That's the view of Kasper Rorsted, Hewlett-Packard's managing director for Europe, Middle East and Africa, who says it's inevitable that many existing jobs in Europe's IT sector will.
Rorsted wants Europeans to accept this, as he sees it, and to engage in discussions about how to best respond to it. "We need a debate on how we manage this movement of jobs, and how we in Europe create the educational system we need to become a successful, predominantly knowledge-based economy," said Rorsted, speaking at Cisco Connection 2004 this week.
Rorsted added that many IT-based jobs are moving from Western Europe to countries such as Bulgaria, Russia and Romania--where he says standards of mathematics are particularly high--as well as to Asia.
Offshore outsourcing has grown dramatically in popularity over the last 12 months, with many large companies setting up software development, support center or back office operations in. This trend has worried some politicians and union leaders, and sparked demands that some work--such as that related to public service contracts--should be kept within the home country.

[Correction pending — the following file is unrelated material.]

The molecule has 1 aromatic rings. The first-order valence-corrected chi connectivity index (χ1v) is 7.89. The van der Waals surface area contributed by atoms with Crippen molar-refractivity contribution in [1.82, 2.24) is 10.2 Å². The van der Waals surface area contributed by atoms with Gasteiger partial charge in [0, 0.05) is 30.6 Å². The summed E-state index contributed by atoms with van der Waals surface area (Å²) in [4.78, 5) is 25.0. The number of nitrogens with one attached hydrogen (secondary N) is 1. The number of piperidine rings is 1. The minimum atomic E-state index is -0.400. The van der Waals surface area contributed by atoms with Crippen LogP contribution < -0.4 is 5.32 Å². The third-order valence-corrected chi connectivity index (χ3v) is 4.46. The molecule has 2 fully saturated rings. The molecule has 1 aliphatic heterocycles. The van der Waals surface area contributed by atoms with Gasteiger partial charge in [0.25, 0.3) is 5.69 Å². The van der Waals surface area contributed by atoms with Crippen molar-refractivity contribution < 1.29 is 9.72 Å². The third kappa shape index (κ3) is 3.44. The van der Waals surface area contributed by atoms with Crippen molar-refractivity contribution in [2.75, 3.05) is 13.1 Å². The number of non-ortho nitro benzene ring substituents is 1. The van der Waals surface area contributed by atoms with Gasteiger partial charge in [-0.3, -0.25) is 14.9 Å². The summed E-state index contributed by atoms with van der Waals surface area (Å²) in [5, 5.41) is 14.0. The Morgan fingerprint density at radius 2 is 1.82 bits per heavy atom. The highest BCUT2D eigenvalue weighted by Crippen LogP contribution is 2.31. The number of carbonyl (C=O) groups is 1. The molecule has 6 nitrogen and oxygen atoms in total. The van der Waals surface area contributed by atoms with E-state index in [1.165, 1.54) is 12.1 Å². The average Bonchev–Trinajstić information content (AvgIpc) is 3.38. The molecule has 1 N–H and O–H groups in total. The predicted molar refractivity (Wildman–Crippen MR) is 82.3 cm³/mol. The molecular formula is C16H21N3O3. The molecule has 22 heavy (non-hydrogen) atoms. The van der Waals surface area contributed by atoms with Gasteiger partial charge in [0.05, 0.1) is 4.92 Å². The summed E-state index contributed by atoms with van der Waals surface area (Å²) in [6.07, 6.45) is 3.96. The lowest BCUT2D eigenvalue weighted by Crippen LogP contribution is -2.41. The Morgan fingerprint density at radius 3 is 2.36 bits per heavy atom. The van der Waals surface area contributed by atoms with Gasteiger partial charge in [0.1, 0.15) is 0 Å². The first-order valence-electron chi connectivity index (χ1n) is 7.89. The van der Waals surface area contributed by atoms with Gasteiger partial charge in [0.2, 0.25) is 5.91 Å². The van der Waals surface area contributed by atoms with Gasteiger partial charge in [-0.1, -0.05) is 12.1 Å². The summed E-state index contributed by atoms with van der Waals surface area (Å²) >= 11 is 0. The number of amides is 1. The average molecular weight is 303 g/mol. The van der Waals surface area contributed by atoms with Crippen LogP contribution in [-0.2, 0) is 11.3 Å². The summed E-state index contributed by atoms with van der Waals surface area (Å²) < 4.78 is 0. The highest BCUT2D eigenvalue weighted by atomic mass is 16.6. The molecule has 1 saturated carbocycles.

Rorsted, though, warns that such measures would be counterproductive.
"Any country who takes a protectionist approach to its work force always loses," said Rorsted, adding that most European countries can never compete on raw cost.
But even though big companies such as Oracle, IBM and Microsoft are all increasing the number of people they employ in Asia, fears that Europe is pricing itself out of the IT sector are probably misplaced.
"We have 30 years of experience optimizing IT into business process," said Rorsted. This view was backed up by Rob Lloyd, Cisco's president of Europe, Middle East and Africa, who expressed confidence that Europe has enough unique skills to survive.
"The experience that Europe's banking systems have of working with IT isn't easily replicated, for example. Nor are the individual skill bases of countries such as Germany and Holland," Lloyd said.
Graeme Wearden of ZDNet UK reported from London.